Common small business web site mistakes

Along with knowing what makes a web site good, it is also important to avoid the mistakes that can ruin a small business web site.

  1. Sites designed with Front Page – This program has allowed just about anybody to be a webmaster, and while that is a noble cause, the implementation of it is very flawed. Front Page creates the most bloated code of any program I’ve seen, and it is so Microsoft dependent, that sites built with it often don’t work when used with browsers other than Internet Explorer. Fortunately, Microsoft realized the error of their ways and discontinued the program.
  2. Flash – I’ve seen very few instances where I thought having Flash on a web site added to the appeal of the site, and they were all entertainment sites. For business web sites, I guess I’m just more of a substance kind of guy. Usually when I go to a web site it is because I’m looking for information. I don’t need to be entertained with animations that take forever to download and play. Flash not only requires a plug-in, it seems like you never have the latest version. Worse than the Flash intro (which thankfully can usually be skipped) is when the whole site is navigated by Flash. Often buggy to the point it doesn’t work at all, most implementations of Flash navigation are not very intuitive. I’m not going to spend much time trying to figure out how to navigate a site. I’ve seen several sites where they just have some weird non-intuitive symbols and you have to roll over each one of them to see what they go to. Flash also hurts your search engine rankings because there isn’t any text to index on a Flash page. So where do most people put their Flash animation. Yep, right on the home page, the most important piece of real estate when it comes to search engine indexing. Need a second opinion?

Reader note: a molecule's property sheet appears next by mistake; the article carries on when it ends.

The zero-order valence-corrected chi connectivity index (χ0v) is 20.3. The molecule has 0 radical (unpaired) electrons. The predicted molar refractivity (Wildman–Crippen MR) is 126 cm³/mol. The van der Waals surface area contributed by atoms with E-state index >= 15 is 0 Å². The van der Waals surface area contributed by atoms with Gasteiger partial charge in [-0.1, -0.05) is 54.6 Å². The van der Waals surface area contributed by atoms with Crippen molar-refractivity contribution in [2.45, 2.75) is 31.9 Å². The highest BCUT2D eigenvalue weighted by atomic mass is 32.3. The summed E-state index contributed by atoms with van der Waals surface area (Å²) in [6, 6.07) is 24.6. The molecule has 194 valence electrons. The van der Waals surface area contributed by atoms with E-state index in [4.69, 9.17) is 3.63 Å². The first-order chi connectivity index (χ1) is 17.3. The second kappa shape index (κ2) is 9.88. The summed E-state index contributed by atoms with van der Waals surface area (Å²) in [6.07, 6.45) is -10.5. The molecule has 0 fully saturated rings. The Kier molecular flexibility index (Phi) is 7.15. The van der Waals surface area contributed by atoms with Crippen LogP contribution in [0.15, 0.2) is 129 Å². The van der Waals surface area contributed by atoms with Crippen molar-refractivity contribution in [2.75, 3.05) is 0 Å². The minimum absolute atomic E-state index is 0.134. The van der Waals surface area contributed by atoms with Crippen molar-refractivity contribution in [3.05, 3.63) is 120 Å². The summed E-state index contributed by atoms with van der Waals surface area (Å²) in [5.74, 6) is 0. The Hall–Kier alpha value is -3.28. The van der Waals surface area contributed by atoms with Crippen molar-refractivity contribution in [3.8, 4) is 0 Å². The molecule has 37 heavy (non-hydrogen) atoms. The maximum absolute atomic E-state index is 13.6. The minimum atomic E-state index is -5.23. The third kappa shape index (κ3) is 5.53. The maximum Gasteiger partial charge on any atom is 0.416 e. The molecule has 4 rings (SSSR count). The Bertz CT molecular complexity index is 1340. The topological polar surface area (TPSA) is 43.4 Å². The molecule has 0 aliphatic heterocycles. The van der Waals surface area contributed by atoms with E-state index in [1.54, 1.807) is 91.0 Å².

3. Music – I have over 400 music CDs burned onto my hard drive so that I can listen to my favorite music whenever I want. The music is played through a set of nice speakers. It does not need to be accompanied by some cheap MIDI interpretation of Muzak. Music also takes extra time to download. Also since a lot of non-business related web surfing goes on during business hours, the person planning their next vacation while the boss isn’t looking isn’t going to appreciate your music giving him away.
  4. Frames – Frames were a good idea, unfortunately the way they were implemented in HTML was very poor. Frames make it hard to navigate, bookmark, and print web pages. Search engines are getting better at indexing them, but due to their design, it’s hard to get the user to the right complete frameset.
  5. Browser or page size requirements – Best viewed on IE or best viewed at 1024×768? What a nice way to make me feel left out if that’s not what I have.
  6. Tiny font sizes – Usually a result of designers using Style Sheets and not checking their work on Macs. If I was granted three web design wishes by a magical genie, the first would be have PC’s and Mac’s display fonts equally. 9 point on a PC looks a lot larger than 9 point on a Mac. People designing sites on PC’s often use legalese sized fonts that display so small on a Mac that they can’t even be rendered well enough to read. It’s not a question of having good eyesight, but there simply isn’t enough detail to make out what the letters are. It’s further complicated by the fact that Internet Explorer’s default font size is 16pt, which for most people is too big. So designer’s make the fonts smaller and if the user has already chosen a smaller font, it can get really hard to read. I prefer to use the default font size for the body text, and let the user change it if they need to.